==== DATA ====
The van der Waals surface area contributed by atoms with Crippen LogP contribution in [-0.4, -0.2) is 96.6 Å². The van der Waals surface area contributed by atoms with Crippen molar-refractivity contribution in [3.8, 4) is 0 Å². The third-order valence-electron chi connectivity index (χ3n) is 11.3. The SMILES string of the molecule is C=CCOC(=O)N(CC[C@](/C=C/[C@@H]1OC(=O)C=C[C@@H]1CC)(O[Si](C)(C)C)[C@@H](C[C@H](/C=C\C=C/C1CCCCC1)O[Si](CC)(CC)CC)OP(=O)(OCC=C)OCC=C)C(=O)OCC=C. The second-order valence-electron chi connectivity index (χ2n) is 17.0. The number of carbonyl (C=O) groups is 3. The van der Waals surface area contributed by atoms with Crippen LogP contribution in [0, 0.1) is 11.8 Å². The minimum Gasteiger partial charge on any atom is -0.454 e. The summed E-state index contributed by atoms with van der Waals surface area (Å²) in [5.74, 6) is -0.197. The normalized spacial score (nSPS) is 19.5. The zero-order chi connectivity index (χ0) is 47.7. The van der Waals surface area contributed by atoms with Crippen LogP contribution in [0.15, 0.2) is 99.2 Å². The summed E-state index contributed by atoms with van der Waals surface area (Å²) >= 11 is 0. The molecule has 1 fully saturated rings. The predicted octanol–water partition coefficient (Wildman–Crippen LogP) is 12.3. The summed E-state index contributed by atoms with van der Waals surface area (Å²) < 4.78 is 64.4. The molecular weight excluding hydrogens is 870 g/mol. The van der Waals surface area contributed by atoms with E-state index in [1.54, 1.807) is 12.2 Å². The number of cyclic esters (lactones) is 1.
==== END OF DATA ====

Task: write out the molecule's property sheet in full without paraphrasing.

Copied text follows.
The van der Waals surface area contributed by atoms with Crippen LogP contribution in [-0.4, -0.2) is 96.6 Å². The van der Waals surface area contributed by atoms with Crippen molar-refractivity contribution in [3.8, 4) is 0 Å². The third-order valence-electron chi connectivity index (χ3n) is 11.3. The SMILES string of the molecule is C=CCOC(=O)N(CC[C@](/C=C/[C@@H]1OC(=O)C=C[C@@H]1CC)(O[Si](C)(C)C)[C@@H](C[C@H](/C=C\C=C/C1CCCCC1)O[Si](CC)(CC)CC)OP(=O)(OCC=C)OCC=C)C(=O)OCC=C. The second-order valence-electron chi connectivity index (χ2n) is 17.0. The number of carbonyl (C=O) groups is 3. The van der Waals surface area contributed by atoms with Crippen LogP contribution in [0, 0.1) is 11.8 Å². The minimum Gasteiger partial charge on any atom is -0.454 e. The summed E-state index contributed by atoms with van der Waals surface area (Å²) in [5.74, 6) is -0.197. The normalized spacial score (nSPS) is 19.5. The zero-order chi connectivity index (χ0) is 47.7. The van der Waals surface area contributed by atoms with Crippen LogP contribution in [0.15, 0.2) is 99.2 Å². The summed E-state index contributed by atoms with van der Waals surface area (Å²) >= 11 is 0. The molecule has 1 fully saturated rings. The predicted octanol–water partition coefficient (Wildman–Crippen LogP) is 12.3. The summed E-state index contributed by atoms with van der Waals surface area (Å²) < 4.78 is 64.4. The molecular weight excluding hydrogens is 870 g/mol. The van der Waals surface area contributed by atoms with E-state index in [1.54, 1.807) is 12.2 Å². The number of cyclic esters (lactones) is 1.